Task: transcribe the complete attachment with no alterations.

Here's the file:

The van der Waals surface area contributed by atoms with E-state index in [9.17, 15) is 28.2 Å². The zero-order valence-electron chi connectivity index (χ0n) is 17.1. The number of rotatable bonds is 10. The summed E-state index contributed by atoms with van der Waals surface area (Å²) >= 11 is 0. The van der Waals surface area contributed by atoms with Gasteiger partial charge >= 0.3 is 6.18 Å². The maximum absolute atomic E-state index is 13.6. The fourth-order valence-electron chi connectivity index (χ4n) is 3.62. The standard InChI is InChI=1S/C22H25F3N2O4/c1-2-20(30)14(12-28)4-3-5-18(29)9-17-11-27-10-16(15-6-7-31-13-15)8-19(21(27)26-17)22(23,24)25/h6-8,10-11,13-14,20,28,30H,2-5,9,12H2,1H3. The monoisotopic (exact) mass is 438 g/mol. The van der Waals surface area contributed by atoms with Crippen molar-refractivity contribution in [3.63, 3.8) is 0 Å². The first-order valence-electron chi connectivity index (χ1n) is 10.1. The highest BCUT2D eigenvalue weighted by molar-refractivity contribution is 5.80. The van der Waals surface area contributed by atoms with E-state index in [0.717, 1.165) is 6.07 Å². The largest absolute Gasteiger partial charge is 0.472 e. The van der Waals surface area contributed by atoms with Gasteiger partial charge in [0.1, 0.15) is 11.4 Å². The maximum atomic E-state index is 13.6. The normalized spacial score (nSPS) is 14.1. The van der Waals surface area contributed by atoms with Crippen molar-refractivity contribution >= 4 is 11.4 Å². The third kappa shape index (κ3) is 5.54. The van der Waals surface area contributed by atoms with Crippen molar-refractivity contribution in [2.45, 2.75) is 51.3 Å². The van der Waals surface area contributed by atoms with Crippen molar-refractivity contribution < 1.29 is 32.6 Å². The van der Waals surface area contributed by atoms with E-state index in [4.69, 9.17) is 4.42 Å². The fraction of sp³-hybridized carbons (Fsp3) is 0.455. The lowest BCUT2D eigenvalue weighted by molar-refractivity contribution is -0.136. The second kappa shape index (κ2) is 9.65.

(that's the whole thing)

The van der Waals surface area contributed by atoms with E-state index in [9.17, 15) is 28.2 Å². The zero-order valence-electron chi connectivity index (χ0n) is 17.1. The number of rotatable bonds is 10. The summed E-state index contributed by atoms with van der Waals surface area (Å²) >= 11 is 0. The van der Waals surface area contributed by atoms with Gasteiger partial charge >= 0.3 is 6.18 Å². The maximum absolute atomic E-state index is 13.6. The fourth-order valence-electron chi connectivity index (χ4n) is 3.62. The standard InChI is InChI=1S/C22H25F3N2O4/c1-2-20(30)14(12-28)4-3-5-18(29)9-17-11-27-10-16(15-6-7-31-13-15)8-19(21(27)26-17)22(23,24)25/h6-8,10-11,13-14,20,28,30H,2-5,9,12H2,1H3. The monoisotopic (exact) mass is 438 g/mol. The van der Waals surface area contributed by atoms with Crippen molar-refractivity contribution in [3.63, 3.8) is 0 Å². The first-order valence-electron chi connectivity index (χ1n) is 10.1. The highest BCUT2D eigenvalue weighted by molar-refractivity contribution is 5.80. The van der Waals surface area contributed by atoms with E-state index in [0.717, 1.165) is 6.07 Å². The largest absolute Gasteiger partial charge is 0.472 e. The van der Waals surface area contributed by atoms with Gasteiger partial charge in [0.1, 0.15) is 11.4 Å². The maximum atomic E-state index is 13.6. The normalized spacial score (nSPS) is 14.1. The van der Waals surface area contributed by atoms with Crippen molar-refractivity contribution >= 4 is 11.4 Å². The third kappa shape index (κ3) is 5.54. The van der Waals surface area contributed by atoms with Crippen molar-refractivity contribution in [2.45, 2.75) is 51.3 Å². The van der Waals surface area contributed by atoms with Crippen molar-refractivity contribution < 1.29 is 32.6 Å². The van der Waals surface area contributed by atoms with E-state index in [4.69, 9.17) is 4.42 Å². The fraction of sp³-hybridized carbons (Fsp3) is 0.455. The lowest BCUT2D eigenvalue weighted by molar-refractivity contribution is -0.136. The second kappa shape index (κ2) is 9.65.